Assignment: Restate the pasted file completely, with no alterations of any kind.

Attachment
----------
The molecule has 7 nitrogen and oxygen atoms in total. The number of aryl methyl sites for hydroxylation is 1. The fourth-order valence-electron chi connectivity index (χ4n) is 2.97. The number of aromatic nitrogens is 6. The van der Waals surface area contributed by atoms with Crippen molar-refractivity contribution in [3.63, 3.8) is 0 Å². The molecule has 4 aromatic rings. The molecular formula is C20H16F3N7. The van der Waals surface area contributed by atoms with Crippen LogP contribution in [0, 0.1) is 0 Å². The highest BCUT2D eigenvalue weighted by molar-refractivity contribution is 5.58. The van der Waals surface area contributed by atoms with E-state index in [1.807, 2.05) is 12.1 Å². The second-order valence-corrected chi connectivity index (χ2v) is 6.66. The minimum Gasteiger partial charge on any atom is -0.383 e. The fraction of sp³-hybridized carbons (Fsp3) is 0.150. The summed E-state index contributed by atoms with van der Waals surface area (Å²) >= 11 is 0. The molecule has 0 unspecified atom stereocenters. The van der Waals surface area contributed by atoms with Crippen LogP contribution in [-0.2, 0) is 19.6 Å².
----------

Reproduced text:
The molecule has 7 nitrogen and oxygen atoms in total. The number of aryl methyl sites for hydroxylation is 1. The fourth-order valence-electron chi connectivity index (χ4n) is 2.97. The number of aromatic nitrogens is 6. The van der Waals surface area contributed by atoms with Crippen molar-refractivity contribution in [3.63, 3.8) is 0 Å². The molecule has 4 aromatic rings. The molecular formula is C20H16F3N7. The van der Waals surface area contributed by atoms with Crippen LogP contribution in [0, 0.1) is 0 Å². The highest BCUT2D eigenvalue weighted by molar-refractivity contribution is 5.58. The van der Waals surface area contributed by atoms with E-state index in [1.807, 2.05) is 12.1 Å². The second-order valence-corrected chi connectivity index (χ2v) is 6.66. The minimum Gasteiger partial charge on any atom is -0.383 e. The fraction of sp³-hybridized carbons (Fsp3) is 0.150. The summed E-state index contributed by atoms with van der Waals surface area (Å²) >= 11 is 0. The molecule has 0 unspecified atom stereocenters. The van der Waals surface area contributed by atoms with Crippen LogP contribution in [-0.2, 0) is 19.6 Å².